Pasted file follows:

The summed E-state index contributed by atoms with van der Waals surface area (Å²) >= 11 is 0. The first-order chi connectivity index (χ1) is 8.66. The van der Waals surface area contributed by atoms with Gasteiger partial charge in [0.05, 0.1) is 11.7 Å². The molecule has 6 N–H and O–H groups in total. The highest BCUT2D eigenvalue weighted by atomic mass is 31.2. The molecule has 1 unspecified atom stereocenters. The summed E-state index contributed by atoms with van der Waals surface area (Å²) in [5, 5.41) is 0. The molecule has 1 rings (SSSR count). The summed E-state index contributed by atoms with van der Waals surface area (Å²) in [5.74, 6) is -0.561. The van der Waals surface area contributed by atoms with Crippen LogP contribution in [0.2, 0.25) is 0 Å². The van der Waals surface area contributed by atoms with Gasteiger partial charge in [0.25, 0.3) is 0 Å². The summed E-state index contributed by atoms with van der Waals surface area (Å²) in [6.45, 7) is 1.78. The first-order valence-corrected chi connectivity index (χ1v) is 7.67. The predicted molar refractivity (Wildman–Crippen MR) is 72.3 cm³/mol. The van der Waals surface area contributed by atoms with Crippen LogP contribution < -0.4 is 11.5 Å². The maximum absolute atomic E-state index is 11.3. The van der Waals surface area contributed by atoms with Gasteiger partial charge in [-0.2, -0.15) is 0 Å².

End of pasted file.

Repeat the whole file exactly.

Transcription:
The summed E-state index contributed by atoms with van der Waals surface area (Å²) >= 11 is 0. The first-order chi connectivity index (χ1) is 8.66. The van der Waals surface area contributed by atoms with Gasteiger partial charge in [0.05, 0.1) is 11.7 Å². The molecule has 6 N–H and O–H groups in total. The highest BCUT2D eigenvalue weighted by atomic mass is 31.2. The molecule has 1 unspecified atom stereocenters. The summed E-state index contributed by atoms with van der Waals surface area (Å²) in [5, 5.41) is 0. The molecule has 1 rings (SSSR count). The summed E-state index contributed by atoms with van der Waals surface area (Å²) in [5.74, 6) is -0.561. The van der Waals surface area contributed by atoms with Crippen LogP contribution in [0.2, 0.25) is 0 Å². The van der Waals surface area contributed by atoms with Gasteiger partial charge in [0.25, 0.3) is 0 Å². The summed E-state index contributed by atoms with van der Waals surface area (Å²) in [6.45, 7) is 1.78. The first-order valence-corrected chi connectivity index (χ1v) is 7.67. The predicted molar refractivity (Wildman–Crippen MR) is 72.3 cm³/mol. The van der Waals surface area contributed by atoms with Crippen LogP contribution < -0.4 is 11.5 Å². The maximum absolute atomic E-state index is 11.3. The van der Waals surface area contributed by atoms with Gasteiger partial charge in [-0.2, -0.15) is 0 Å².